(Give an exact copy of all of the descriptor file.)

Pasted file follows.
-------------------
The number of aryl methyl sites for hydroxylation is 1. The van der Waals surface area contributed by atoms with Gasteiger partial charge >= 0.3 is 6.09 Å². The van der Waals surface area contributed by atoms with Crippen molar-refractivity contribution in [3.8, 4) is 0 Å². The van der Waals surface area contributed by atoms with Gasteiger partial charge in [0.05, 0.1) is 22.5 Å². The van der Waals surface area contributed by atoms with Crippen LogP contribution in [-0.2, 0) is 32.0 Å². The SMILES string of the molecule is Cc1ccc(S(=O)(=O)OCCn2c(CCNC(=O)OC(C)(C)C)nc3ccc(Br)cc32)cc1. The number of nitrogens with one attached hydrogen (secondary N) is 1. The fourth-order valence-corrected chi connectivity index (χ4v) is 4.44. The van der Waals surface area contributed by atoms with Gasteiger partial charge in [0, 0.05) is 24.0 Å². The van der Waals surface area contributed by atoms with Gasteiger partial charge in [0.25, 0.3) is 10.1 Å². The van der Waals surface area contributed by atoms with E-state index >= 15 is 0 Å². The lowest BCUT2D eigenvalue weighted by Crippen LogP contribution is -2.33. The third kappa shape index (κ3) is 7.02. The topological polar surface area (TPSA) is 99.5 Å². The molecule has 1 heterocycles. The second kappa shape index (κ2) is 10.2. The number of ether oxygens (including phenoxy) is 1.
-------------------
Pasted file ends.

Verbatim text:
The number of aryl methyl sites for hydroxylation is 1. The van der Waals surface area contributed by atoms with Gasteiger partial charge >= 0.3 is 6.09 Å². The van der Waals surface area contributed by atoms with Crippen molar-refractivity contribution in [3.8, 4) is 0 Å². The van der Waals surface area contributed by atoms with Gasteiger partial charge in [0.05, 0.1) is 22.5 Å². The van der Waals surface area contributed by atoms with Crippen LogP contribution in [-0.2, 0) is 32.0 Å². The SMILES string of the molecule is Cc1ccc(S(=O)(=O)OCCn2c(CCNC(=O)OC(C)(C)C)nc3ccc(Br)cc32)cc1. The number of nitrogens with one attached hydrogen (secondary N) is 1. The fourth-order valence-corrected chi connectivity index (χ4v) is 4.44. The van der Waals surface area contributed by atoms with Gasteiger partial charge in [0, 0.05) is 24.0 Å². The van der Waals surface area contributed by atoms with Gasteiger partial charge in [0.25, 0.3) is 10.1 Å². The van der Waals surface area contributed by atoms with E-state index >= 15 is 0 Å². The lowest BCUT2D eigenvalue weighted by Crippen LogP contribution is -2.33. The third kappa shape index (κ3) is 7.02. The topological polar surface area (TPSA) is 99.5 Å². The molecule has 1 heterocycles. The second kappa shape index (κ2) is 10.2. The number of ether oxygens (including phenoxy) is 1.